## Background

In recent years, deep learning-based Artificial Intelligence (AI) and Machine Learning (ML) models are moving from cloud to edge devices for various factors such as bandwidth, latency, etc as in Figure-1.

Power consumption, latency, hardware size are important aspects for inference at the edge. Moreover, The Models developed in the cloud using the GPUs are floating-point models.

Most importantly, it is highly desired for the edge inference hardware running Neural Networks do not have to support expensive Floating-Point units to suit the lower power and cost budgets. Compared to floating-point counterparts, the fixed point math engines are very area and power-efficient

Moreover, the model developed in the cloud needs to be quantized without significant loss of accuracy. An efficient quantization mechanism can quantize 32-bit Floating Point (FP) Models to 8-bit INT operations with a loss of accuracy of less than 0.5% for most of the models. This process reduces the memory footprint, compute requirements and thereby reduces the latency, and power required to do the inference of the models.

Most of the edge devices, including GPUs (who have FP arithmetic), now take advantage of lower precision and quantized operations. whereas, Quantization is a defacto step for edge inference. This blog talks about common methods for doing quantization, challenges, and methods to overcome them.

## Types of Quantization

Primarily Three types of quantization techniques of neural networks listed in increasing order of complexity and accuracy.

- Power-2
- Symmetric
- Asymmetric

#### Power-2

Power-2 quantization uses only the left and right shifts of the data to perform the quantization. Shifts have a very low-cost of implementation, as barrel shifters are part of most hardware architectures. To keep the most significant 7 bits (for INT8), based on the absolute maximum value, the weights and biases will be quantized by shifting left or right. These bits are tracked and re-adjusted if needed before and after the operation.

#### Symmetric

The next level in complexity is the Symmetric quantization, also sometimes referred to as linear quantization, which takes the maximum value in the tensor and equally divides the range using the maximum value. Here the activations will be re-adjusted based on the input and output scaling factors.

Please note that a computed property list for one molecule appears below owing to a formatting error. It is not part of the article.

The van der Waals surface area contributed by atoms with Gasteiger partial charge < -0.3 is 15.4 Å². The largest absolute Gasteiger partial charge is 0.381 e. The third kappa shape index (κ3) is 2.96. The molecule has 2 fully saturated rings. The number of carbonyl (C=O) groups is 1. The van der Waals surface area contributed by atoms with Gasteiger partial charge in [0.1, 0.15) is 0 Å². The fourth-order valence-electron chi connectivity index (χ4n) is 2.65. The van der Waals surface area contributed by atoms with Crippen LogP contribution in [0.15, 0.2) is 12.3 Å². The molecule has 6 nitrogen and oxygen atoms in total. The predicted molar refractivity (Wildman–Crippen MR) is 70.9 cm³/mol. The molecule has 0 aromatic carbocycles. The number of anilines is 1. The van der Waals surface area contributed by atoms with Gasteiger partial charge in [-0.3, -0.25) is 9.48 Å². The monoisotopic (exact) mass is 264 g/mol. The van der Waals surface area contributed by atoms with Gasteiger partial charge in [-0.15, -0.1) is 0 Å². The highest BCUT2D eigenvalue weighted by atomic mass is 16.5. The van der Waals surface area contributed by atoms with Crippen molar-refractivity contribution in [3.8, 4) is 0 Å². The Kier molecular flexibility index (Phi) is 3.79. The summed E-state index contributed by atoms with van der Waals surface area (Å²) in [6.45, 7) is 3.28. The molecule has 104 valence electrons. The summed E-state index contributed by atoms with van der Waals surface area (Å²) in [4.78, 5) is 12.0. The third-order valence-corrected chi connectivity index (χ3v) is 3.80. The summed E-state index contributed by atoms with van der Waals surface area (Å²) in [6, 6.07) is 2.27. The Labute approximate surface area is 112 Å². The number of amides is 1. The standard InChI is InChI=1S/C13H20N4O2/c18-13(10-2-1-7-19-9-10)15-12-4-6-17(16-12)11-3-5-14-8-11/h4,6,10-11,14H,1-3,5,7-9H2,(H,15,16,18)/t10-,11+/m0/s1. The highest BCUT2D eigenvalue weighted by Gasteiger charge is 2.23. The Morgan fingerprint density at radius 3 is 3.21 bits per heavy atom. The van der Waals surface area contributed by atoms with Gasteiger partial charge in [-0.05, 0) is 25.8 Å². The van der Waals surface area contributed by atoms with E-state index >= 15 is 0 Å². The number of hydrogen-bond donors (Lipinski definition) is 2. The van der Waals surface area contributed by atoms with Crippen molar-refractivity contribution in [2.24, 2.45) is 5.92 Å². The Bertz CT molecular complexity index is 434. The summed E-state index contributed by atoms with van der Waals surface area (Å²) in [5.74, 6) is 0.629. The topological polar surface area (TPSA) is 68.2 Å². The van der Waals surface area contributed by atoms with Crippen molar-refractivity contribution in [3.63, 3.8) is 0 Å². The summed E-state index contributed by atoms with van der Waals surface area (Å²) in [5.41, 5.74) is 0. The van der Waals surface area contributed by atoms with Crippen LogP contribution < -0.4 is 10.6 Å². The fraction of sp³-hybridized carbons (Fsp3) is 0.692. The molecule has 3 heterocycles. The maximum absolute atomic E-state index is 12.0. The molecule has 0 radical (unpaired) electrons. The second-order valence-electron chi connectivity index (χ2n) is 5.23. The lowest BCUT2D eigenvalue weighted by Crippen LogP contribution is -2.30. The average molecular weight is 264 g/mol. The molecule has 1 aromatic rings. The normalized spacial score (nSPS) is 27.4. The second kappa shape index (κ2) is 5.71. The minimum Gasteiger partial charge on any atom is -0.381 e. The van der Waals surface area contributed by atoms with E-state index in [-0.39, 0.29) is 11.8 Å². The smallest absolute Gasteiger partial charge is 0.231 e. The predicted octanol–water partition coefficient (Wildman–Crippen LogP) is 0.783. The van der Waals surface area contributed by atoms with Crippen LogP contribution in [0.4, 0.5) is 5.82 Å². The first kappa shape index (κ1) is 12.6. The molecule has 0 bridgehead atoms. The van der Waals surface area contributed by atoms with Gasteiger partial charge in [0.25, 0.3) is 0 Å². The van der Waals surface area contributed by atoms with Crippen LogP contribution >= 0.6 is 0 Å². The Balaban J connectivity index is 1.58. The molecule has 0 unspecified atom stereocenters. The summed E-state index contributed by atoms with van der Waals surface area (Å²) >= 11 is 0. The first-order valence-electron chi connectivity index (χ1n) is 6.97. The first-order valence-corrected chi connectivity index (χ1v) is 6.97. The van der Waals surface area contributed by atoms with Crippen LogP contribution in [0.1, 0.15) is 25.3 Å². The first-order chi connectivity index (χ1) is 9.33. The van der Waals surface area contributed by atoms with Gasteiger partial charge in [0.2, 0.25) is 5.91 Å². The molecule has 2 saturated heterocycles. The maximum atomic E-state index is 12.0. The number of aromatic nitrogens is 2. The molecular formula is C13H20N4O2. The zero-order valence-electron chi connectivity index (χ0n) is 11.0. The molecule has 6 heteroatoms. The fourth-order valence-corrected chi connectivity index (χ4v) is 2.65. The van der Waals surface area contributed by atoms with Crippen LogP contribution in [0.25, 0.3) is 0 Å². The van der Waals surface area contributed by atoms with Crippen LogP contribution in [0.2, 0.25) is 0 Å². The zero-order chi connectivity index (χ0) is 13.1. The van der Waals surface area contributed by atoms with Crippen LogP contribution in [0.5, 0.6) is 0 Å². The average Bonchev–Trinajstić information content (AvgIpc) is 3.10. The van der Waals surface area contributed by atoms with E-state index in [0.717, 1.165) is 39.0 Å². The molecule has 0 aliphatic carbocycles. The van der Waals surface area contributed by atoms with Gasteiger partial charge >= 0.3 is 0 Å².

#### Asymmetric

Finally, Asymmetric quantization fully utilizes the bits given but has a high complexity of implementation

Xf = Scale * (Xq – Xz), where Xf is the floating-point value of X, Xq is the quantized value and Xz is the Zero Offset

The zero offset is adjusted such that the zero value is represented with a non-fractional value, so that zero paddings do not introduce a bias (Conv).

Moreover. there will be an additional Add/Sub operation per every operand when performing matrix multiplications and convolutions and not very conducive for many hardware architectures.

Conv = SUM((Xq-Xz) * (Wq-Wz)), where W is the weight and X is the input

Operations such as RELU that are present at most layers, knock off negative values, so Integer representations (INT8), virtually loses a bit in this representation compared to a UINT8 representation.

After Multiply-And-Accumulate function, the re-quantization step uses Scalar multipliers and shifts to avoid supporting division functions.

The quantization can be implemented per Tensor (per layer) or per output Channel (for Conv), if the dynamic range of each of the channel’s weights is quite different.

## Methods of Quantization

Above all, Four methods of quantization listed in increasing order of accuracy,

- Without Vectors
- This post-training quantization flow determines the range of the activations without any vectors

- For INT8, the scaling factors are determined using the Scale / Shift values.

- Use Vectors to establish a range
- The vectors are used to know the range of activation.

- The activations are quantized based on the range determined by running vectors and registering the range of each Tensor

- Second pass Quantized Training
- After a model is completely trained, the model is retrained by inserting Quantization nodes to incrementally retrain for the error, etc.

- In this, the forward path uses quantized operations and the back-propagation is using floating-point arithmetic. (Tensorflow Lite – TFLite – Fake Quantization)

- Quantized Operator Flow (Q-Keras – Keras Quantization)
- There are new frameworks in development that perform quantization aware training (use quantized operands while training from the start)

For methods that do training, it requires that the customers provide their datasets and the definition for the loss/accuracy functions. It is likely that both are customer’s proprietary information that they would not readily share (a common scenario) and hence the need for the first two methods mentioned above.

## Sample Results

The table below shows the results of quantization for some sample networks. The asymmetric UINT8 quantization, Per channel INT8, and UINT8 retrain quantization are compared with FP accuracy